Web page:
Why is Central Europe prone to fake news ahead of European elections?

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Recent statistics show that at least half of the population in countries such as Slovakia, Poland and the Czech Republic are exposed to misinformation online.

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Around 45% of Czech Republic’s population was exposed to false narratives in the first quarter of 2024, according to new figures from the Central European Digital Media Observatory.

This number was even higher in Slovakia, standing at about 58%.

The CEDMO said that in March, Slovakians reported encountering more misinformation than accurate news – in fact, this happened for the first time since August last year.

A separate report by Digital Poland suggests that up to 84% of Poles have come across fake news, with nine out of 10 respondents believing at least one piece of false information.

The results show a dangerous trend that is particularly alarming in the run-up to the European elections.

Central and Eastern European countries are at particular risk of misinformation due to their proximity to Russia, according to Dr Péter Krekó, coordinator at the Hungarian Digital Media Observatory.

“Russia has always been a certain kind of laboratory for disinformation, of pro-Russian narratives,” he told The Cube.

Krekó explained that the region previously belonged to the Soviet sphere of influence, with each country being led by communist, pro-Soviet regimes, the remnants of which can still be seen among certain current politicians.

“These are countries where Russia simply has better networks … and politicians who are quite ready to spread Russian narratives,” he said. “And especially in Slavic countries, I think there is a higher resonance to such kind of messages than in other parts of Europe.”

However it’s not only pro-Russian misinformation that the region is exposed to, and the same is true of the rest of Europe.

False narratives regarding the war in Ukraine, climate change, immigration and public health – for example fake news about the COVID-19 pandemic – can be just as prevalent in the west of Europe as they are in the east.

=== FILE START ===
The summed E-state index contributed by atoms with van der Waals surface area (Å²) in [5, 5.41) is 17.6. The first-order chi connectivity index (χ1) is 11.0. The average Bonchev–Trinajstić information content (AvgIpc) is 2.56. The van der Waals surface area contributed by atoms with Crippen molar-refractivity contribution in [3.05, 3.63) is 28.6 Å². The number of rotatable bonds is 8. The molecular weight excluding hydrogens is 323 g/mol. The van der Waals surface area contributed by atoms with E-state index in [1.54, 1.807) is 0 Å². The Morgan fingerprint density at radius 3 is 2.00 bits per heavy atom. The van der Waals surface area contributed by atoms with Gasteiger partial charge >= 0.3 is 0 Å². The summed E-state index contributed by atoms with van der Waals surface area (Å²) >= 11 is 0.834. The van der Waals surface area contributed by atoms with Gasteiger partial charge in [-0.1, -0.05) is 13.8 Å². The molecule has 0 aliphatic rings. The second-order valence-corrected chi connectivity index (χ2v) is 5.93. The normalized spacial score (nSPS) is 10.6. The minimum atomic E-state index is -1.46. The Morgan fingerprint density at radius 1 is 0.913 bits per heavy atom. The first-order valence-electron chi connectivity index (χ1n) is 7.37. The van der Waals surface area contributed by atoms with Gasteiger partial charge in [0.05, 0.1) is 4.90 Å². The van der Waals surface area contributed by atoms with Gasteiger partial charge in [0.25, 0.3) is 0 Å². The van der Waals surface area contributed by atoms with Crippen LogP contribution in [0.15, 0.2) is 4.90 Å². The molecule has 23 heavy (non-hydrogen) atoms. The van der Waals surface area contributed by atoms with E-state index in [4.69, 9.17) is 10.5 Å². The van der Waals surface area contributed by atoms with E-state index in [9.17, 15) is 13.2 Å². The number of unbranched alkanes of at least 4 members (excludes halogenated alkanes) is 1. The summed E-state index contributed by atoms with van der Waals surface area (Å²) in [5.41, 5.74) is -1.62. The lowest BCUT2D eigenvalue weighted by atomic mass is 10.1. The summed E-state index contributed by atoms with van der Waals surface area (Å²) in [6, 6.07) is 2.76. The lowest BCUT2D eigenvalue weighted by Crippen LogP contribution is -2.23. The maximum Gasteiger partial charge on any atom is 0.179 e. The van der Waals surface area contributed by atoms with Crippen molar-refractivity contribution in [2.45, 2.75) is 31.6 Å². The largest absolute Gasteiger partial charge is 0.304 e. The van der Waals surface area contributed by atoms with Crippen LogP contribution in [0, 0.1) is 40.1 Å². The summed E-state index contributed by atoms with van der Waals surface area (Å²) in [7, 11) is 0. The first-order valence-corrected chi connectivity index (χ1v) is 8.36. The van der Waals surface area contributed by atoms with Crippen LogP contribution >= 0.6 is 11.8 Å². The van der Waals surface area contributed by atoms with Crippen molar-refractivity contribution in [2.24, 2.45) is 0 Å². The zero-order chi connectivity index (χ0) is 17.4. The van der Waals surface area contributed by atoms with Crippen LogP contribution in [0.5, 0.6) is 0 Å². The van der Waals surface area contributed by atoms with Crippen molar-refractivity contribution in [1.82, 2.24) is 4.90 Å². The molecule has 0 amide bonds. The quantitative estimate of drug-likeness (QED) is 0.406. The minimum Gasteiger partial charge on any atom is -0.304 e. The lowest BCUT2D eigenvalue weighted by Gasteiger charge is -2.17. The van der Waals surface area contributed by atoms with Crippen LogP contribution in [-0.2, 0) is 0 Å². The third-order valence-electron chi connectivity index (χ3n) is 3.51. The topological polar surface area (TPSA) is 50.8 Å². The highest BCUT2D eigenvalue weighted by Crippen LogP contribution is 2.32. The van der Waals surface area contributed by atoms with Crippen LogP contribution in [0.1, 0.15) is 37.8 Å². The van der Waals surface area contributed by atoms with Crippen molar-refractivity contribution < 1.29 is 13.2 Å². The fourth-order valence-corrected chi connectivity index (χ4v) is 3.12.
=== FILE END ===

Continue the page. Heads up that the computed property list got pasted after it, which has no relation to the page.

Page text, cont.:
These topics tend to be peddled by the far-right, according to experts, and see a particular boost in dissemination in the lead-up to EU elections.

“As you can hear from the list, there is nothing really special, honestly, about Central and Eastern Europe in the sense that these are all topics that you can see in Western Europe as well,” Krekó said. “Of course, there are national variants of different topics, but the general topics are pretty much the same everywhere.”

In fact, experts say that we are all more susceptible to disinformation these days because of the ways we passively absorb and digest media: we’ve gone from ‘homo sapiens’ to ‘homo videns’ – humans who watch.

“It means we’re swallowing, reflecting, messaging and thinking, because of the domination of social media and communication, as well as simplifying the content,” Dr Robert Rajczyk, associate professor at the Institute of Journalism and Media Communication at the University of Silesia in Katowice, told The Cube.

He said that false information is operated with different tools, namely persuasion, propaganda and manipulation.

With the European elections mere weeks away, malicious actors may be employing AI to launch thousands of micro-campaigns with micro-targeting strategies aimed at potential voters, rather than one large electoral campaign, according to Rajczyk.

Krekó also noted that political players are paying big tech platforms, such as Facebook and YouTube, enormous sums of money for advertising campaigns, many of which are spreading misinformation.

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Despite this, there are various ways you can protect yourself from any fake news they may share.

“First of all, we use reliable sources of information, usually mainstream media, rather than commentaries online, for example,” said Rajczyk. “Media literacy, education and fact-checking are in my opinion the best solution for disinformation and can provide us the free choice during the European elections.”

He added that we should make sure we’re engaged in political life.

“Be critical,” he said. “Critical thinking is the core idea of protection against disinformation. Of course, I’m not suggesting stopping using the internet and social media, but verify information.”

“Let’s have a habit of checking everything, to fact-check everything which is sensational, unbelievable or shocking,” Rajczyk added. “Let’s learn how to use social media in proper way.”

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So, the best piece of advice is, when you see something, do spend some time thinking about it.

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